23. Sharma, S.K.; Eblen, B.S.; Bull, R.L.; Burr, D.H.; Whiting, R.C. Evaluation of lateral-flow Clostridium botulinum neurotoxin detection kits for food analysis. Appl. Environ. Microbiol. 2005, 71, 3935–3941. [Google Scholar] [CrossRef] [PubMed]
  24. Pier, C.L.; Chen, C.; Tepp, W.H.; Lin, G.; Janda, K.D.; Barbieri, J.T.; Pellett, S.; Johnson, E.A. Botulinum neurotoxin subtype A2 enters neuronal cells faster than subtype A1. FEBS Lett. 2011, 585, 199–206. [Google Scholar] [CrossRef] [PubMed]
  25. Simpson, L. The life history of a botulinum toxin molecule. Toxicon 2013, 68, 40–59. [Google Scholar] [CrossRef] [PubMed]
  26. Wang, D.; Krilich, J.; Pellett, S.; Baudys, J.; Tepp, W.H.; Barr, J.R.; Johnson, E.A.; Kalb, S.R. Comparison of the catalytic properties of the botulinum neurotoxin subtypes A1 and A5. Biochim. Biophys. Acta 2013, 1834, 2722–2728. [Google Scholar] [CrossRef]
  27. Whitemarsh, R.C.; Tepp, W.H.; Bradshaw, M.; Lin, G.; Pier, C.L.; Scherf, J.M.; Johnson, E.A.; Pellett, S. Characterization of botulinum neurotoxin a subtypes 1 through 5 by investigation of activities in mice, in neuronal cell cultures, and in vitro. Infect. Immun. 2013, 81, 3894–3902. [Google Scholar] [CrossRef]
  28. Azarnia Tehran, D.; Zanetti, G.; Leka, O.; Lista, F.; Fillo, S.; Binz, T.; Shone, C.C.; Rossetto, O.; Montecucco, C.; Paradisi, C.; et al. A novel inhibitor prevents the peripheral neuroparalysis of botulinum neurotoxins. Sci. Rep. 2015, 5, 17513. [Google Scholar] [CrossRef]
  29. Pellett, S.; Tepp, W.H.; Scherf, J.M.; Pier, C.L.; Johnson, E.A. Activity of botulinum neurotoxin type D (strain 1873) in human neurons. Toxicon 2015, 101, 63–69. [Google Scholar] [CrossRef]
  30. Moritz, M.S.; Tepp, W.H.; Bradshaw, M.; Johnson, E.A.; Pellett, S. Isolation and characterization of the novel botulinum neurotoxin a subtype 6. mSphere 2018, 3, e00466-18. [Google Scholar] [CrossRef]
  31. Torii, Y.; Kiyota, N.; Sugimoto, N.; Mori, Y.; Goto, Y.; Harakawa, T.; Nakahira, S.; Kaji, R.; Kozaki, S.; Ginnaga, A. Comparison of effects of botulinum toxin subtype A1 and A2 using twitch tension assay and rat grip strength test. Toxicon 2011, 57, 93–99. [Google Scholar] [CrossRef]
  32. Tepp, W.H.; Lin, G.; Johnson, E.A. Purification and characterization of a novel subtype A3 botulinum neurotoxin. Appl. Environ. Microbiol. 2012, 78, 3108–3113. [Google Scholar] [CrossRef]
  33. Jacobson, M.J.; Lin, G.; Tepp, W.; Dupuy, J.; Stenmark, P.; Stevens, R.C.; Johnson, E.A. Purification, modeling, and analysis of botulinum neurotoxin subtype A5 (BoNT/A5) from Clostridium botulinum strain A661222. Appl. Environ. Microbiol. 2011, 77, 4217–4222. [Google Scholar] [CrossRef] [PubMed]
  34. Moritz, M.S.; Tepp, W.H.; Inzalaco, H.N.; Johnson, E.A.; Pellett, S. Comparative functional analysis of mice after local injection with botulinum neurotoxin A1, A2, A6, and B1 by catwalk analysis. Toxicon 2019, 167, 20–28. [Google Scholar] [CrossRef] [PubMed]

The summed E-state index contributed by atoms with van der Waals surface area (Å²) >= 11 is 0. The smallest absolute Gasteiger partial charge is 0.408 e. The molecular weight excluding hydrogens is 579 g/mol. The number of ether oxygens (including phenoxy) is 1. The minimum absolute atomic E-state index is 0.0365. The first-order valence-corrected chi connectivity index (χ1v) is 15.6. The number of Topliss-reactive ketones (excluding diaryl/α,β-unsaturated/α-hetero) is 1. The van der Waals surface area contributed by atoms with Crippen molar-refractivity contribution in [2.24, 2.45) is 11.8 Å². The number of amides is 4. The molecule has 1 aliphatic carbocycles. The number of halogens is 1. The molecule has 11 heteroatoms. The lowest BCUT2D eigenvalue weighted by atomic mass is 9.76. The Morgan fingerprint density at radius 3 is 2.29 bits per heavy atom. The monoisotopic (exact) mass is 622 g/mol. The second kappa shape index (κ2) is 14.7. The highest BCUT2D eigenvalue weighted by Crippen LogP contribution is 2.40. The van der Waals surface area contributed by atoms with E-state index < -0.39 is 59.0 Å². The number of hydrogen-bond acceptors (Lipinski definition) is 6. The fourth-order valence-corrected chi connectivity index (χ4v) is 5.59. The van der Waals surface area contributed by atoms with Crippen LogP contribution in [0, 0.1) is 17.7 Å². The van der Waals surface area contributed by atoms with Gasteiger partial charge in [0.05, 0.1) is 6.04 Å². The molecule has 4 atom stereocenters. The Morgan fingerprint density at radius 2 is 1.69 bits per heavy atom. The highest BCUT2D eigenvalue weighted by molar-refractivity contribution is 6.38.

35. Cheng, L.W.; Henderson, T.D., 2nd. Comparison of oral toxicological properties of botulinum neurotoxin serotypes A and B. Toxicon 2011, 58, 62–67. [Google Scholar] [CrossRef] [PubMed] [Green Version]
  36. Wild, E.; Bonifas, U.; Klimek, J.; Trösemeier, J.H.; Krämer, B.; Kegel, B.; Behrensdorf-Nicol, H.A. In vitro potency determination of botulinum neurotoxin B based on its receptor-binding and proteolytic characteristics. Toxicol In Vitro 2016, 34, 97–104. [Google Scholar] [CrossRef]
  37. Pellett, S.; Tepp, W.H.; Johnson, E.A. Botulinum neurotoxins A, B, C, E, and F preferentially enter cultured human motor neurons compared to other cultured human neuronal populations. FEBS Lett. 2019, 593, 2675–2685. [Google Scholar] [CrossRef]
  38. Fan, Y.; Barash, J.R.; Lou, J.; Conrad, F.; Marks, J.D.; Arnon, S.S. Immunological characterization and neutralizing ability of monoclonal antibodies directed against botulinum neurotoxin type H. J. Infect. Dis. 2016, 213, 1606–1614. [Google Scholar] [CrossRef] [Green Version]
  39. Tsukamoto, K.; Kohda, T.; Mukamoto, M.; Takeuchi, K.; Ihara, H.; Saito, M.; Kozaki, S. Binding of Clostridium botulinum type C and D neurotoxins to ganglioside and phospholipid. Novel insights into the receptor for clostridial neurotoxins. J. Biol. Chem. 2005, 280, 35164–35171. [Google Scholar] [CrossRef] [Green Version]
  40. Morbiato, L.; Carli, L.; Johnson, E.A.; Montecucco, C.; Molgó, J.; Rossetto, O. Neuromuscular paralysis and recovery in mice injected with botulinum neurotoxins A and C. Eur. J. Neurosci. 2007, 25, 2697–2704. [Google Scholar] [CrossRef]
  41. Nakamura, K.; Kohda, T.; Umeda, K.; Yamamoto, H.; Mukamoto, M.; Kozaki, S. Characterization of the D/C mosaic neurotoxin produced by Clostridium botulinum associated with bovine botulism in Japan. Vet. Microbiol. 2010, 140, 147–154. [Google Scholar] [CrossRef]
  42. Eleopra, R.; Montecucco, C.; Devigili, G.; Lettieri, C.; Rinaldo, S.; Verriello, L.; Pirazzini, M.; Caccin, P.; Rossetto, O. Botulinum neurotoxin serotype D is poorly effective in humans: An in vivo electrophysiological study. Clin. Neurophysiol. 2013, 124, 999–1004. [Google Scholar] [CrossRef]
  43. Chatla, K.; Gaunt, P.S.; Hanson, L.; Gao, D.X.; Wills, R. Determination of the median lethal dose of botulinum serotype E in channel catfish fingerlings. J. Aquat. Anim. Health 2012, 24, 105–109. [Google Scholar] [CrossRef] [PubMed]